AF: What are your plans for future works?
LKR: Space Junque is the prequel to a series set several generations later on an alternate reality earth. That world is based on a blend of Ancient Near East mythology and Gnostic Christian creation stories -- and also has shapeshifters! The first book, Bleeder, is going through its last run-through before content edits. I hope to have it ready in November. There will be at least three novels set in that world.
I had to cut some events from Space Junque because they didn't fit the arc of the narrative. One event in particular is so delicious that it's screaming to be told, so there will be another novella set in that time period.
Beyond that, who knows? As you can probably confirm, telling stories feels good. Now that I've actually put something out there, I don't think I can stop.
AF: Would you ever consider a traditional publisher?
LKR: Of course! But unless I get the big offer, I don't see traditional publishing in my future. I've had a lot of fun putting out Space Junque, and I don't think I'd be happy giving up control. The traditional model is fantastic for bestsellers and established authors, but I think that train has passed me by.
AF: I don’t think that’s the case. Publishers still love and still promote debut authors.
LKR: I'll tell you what I do dream of: being selected for Amazon's Encore program.
AF: I hope that happens! Thanks for visiting, and best of luck with Space Junque!
Be sure to visit LK's blog for details on how to win an Oberon gift certificate worth $100.00!
Friday, September 17, 2010
And I myself am fooled by time and distance. The photos represent an idyllic life, and I contemplate that life with the eyes of a stranger, feeling the pull of a perfect world.
I want to live there, raise my children there. And then I remember... I did live there. I did raise my children there. And I have to remind myself of the other things, the hidden things.
Orchards and cemeteries feel the same.
Wednesday, September 15, 2010
A few months ago I gave a talk at a local library. When I asked if there were any book clubs in the area, I was told about an interesting one that has been around for over ten years.
Two things I like:
1) They meet in a bar.
2) They don't read an assigned or chosen book. Instead, everyone brings the books they've read in the past month and tells the group about them. They swap books and give away books. They rave about books, and they slam books. I've been to two meetings, and the average number of books discussed in a single meeting is around 30. Not sure how many beers are consumed.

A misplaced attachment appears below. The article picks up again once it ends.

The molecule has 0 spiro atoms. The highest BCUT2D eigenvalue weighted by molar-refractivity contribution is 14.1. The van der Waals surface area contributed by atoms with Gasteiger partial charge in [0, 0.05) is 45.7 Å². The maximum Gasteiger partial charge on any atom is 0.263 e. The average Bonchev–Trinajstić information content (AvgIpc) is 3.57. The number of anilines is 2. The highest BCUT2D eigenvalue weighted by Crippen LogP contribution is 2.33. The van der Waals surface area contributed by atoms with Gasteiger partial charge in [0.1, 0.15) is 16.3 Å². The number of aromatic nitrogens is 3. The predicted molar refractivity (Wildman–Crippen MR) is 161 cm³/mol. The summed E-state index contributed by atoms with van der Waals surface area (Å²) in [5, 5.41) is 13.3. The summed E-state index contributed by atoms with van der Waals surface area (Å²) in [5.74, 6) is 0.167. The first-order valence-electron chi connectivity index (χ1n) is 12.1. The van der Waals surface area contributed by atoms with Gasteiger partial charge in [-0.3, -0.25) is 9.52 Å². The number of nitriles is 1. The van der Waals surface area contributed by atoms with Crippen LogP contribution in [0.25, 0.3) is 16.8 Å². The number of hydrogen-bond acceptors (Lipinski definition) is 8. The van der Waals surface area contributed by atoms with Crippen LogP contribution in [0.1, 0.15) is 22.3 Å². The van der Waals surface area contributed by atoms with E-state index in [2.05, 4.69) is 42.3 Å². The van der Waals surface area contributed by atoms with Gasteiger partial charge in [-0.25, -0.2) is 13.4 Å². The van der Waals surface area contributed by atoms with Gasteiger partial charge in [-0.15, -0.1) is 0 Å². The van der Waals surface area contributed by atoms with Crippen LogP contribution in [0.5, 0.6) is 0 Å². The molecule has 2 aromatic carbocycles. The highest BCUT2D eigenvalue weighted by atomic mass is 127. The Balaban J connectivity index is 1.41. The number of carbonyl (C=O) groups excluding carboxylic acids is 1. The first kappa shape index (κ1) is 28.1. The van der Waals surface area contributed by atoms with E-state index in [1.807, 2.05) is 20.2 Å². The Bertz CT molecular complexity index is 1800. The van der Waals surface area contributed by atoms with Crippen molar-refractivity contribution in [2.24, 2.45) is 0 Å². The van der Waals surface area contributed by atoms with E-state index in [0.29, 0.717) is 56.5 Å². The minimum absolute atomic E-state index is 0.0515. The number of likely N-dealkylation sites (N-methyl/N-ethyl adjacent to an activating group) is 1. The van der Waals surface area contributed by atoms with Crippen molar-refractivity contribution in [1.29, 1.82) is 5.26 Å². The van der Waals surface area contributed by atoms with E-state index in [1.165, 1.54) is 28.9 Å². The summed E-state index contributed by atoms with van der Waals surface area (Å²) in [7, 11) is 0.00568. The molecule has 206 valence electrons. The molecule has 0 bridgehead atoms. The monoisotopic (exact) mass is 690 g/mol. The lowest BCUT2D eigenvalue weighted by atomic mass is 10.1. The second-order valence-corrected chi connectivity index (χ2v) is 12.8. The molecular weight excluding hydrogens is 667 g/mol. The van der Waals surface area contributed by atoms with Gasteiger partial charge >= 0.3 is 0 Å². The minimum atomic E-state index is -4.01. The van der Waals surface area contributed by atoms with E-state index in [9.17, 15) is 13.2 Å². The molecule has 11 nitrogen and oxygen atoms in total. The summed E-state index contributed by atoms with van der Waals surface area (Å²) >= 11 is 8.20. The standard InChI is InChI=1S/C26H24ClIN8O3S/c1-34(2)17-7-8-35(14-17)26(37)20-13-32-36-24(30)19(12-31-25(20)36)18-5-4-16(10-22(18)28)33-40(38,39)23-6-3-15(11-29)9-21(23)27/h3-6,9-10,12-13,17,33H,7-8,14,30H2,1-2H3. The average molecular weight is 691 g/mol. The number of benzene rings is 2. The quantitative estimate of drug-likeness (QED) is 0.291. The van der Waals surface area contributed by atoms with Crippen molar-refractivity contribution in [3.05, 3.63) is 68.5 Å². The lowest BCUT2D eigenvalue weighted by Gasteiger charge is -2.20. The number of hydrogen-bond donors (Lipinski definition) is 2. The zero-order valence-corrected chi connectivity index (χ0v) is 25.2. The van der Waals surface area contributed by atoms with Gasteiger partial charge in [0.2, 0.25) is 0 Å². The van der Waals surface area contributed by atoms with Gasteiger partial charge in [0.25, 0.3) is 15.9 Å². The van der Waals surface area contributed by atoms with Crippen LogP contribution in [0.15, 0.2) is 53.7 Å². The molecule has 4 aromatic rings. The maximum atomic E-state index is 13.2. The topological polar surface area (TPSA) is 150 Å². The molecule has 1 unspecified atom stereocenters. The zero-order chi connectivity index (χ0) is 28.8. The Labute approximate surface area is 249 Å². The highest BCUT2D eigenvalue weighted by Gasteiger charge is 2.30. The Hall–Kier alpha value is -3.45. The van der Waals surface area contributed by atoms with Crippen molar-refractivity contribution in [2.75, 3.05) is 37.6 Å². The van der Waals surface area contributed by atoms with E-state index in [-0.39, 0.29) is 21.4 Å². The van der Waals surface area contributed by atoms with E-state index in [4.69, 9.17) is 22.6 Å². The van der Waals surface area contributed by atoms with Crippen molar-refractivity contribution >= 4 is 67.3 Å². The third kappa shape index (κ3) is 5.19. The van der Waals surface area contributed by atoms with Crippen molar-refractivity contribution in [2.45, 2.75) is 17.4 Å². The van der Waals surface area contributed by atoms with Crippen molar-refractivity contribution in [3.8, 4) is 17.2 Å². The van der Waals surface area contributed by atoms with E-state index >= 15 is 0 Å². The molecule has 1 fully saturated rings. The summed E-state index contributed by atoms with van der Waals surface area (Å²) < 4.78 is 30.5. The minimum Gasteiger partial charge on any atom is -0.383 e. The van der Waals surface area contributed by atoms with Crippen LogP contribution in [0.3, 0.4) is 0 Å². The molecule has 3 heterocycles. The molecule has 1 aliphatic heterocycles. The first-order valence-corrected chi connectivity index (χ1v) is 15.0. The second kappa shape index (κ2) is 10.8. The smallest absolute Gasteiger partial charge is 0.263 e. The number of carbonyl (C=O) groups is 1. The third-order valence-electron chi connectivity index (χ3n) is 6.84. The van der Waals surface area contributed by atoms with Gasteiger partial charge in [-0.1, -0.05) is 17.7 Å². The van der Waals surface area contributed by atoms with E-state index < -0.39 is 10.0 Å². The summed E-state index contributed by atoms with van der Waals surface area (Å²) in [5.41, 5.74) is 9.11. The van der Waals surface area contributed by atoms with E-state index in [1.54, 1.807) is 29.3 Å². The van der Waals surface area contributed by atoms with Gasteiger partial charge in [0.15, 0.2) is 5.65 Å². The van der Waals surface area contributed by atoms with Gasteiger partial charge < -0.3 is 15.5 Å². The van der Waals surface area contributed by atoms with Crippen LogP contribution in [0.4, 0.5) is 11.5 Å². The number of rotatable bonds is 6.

What I've learned about myself:
I will never again read a book as a reader. This is pretty much understood by all authors, but it really hit home for me as I sat among these women who were so passionate about books. Even though I'm a writer, even though I immerse myself in the world of writing almost every waking hour, I felt like an alien in this group of book lovers. Wonderful, interesting, friendly people I felt I had nothing in common with. Isn't that odd? Me? Someone who has been writing for twenty-five years? Someone who started writing because I loved books?
Since the meeting, I've tried to analyze my feeling of alienation. I look at fiction from a totally different perspective. I read to get the feel of a novel and check out the writer's voice. And here is the scary part: I rarely finish a novel unless I'm reading to supply a cover quote. I don't need to read the whole thing, because finding out what happens isn't why I read. I read to check out the book, to get a feel of the author's voice and the mood and tone of the story. Even novels I love go unfinished. Because that sample is all I need to answer my questions.
Will I go to another meeting? I don't think so. It made me a little sad, but I think it was more about a poor fit. I love hanging out with other writers, talking about books, talking about the business, but I can't be a reader. Not even for an evening.
Thursday, September 9, 2010
I've had so many blog posts I wanted to write, vacation stories, vacation pictures, but a flare of old neck pain has kept me from blogging. I really need to just stay away from my computer for a while. And I will! But I did want to let people know that LK Rigel's entire novella is now available on Amazon. I hope to post more later (when I'm feeling better), because I think people might be interested in hearing about the editing process and how Linda came to give me editing credit. This is something I've thought about for a while. Editing books, then allowing my name to be used if the end result is something I can get behind.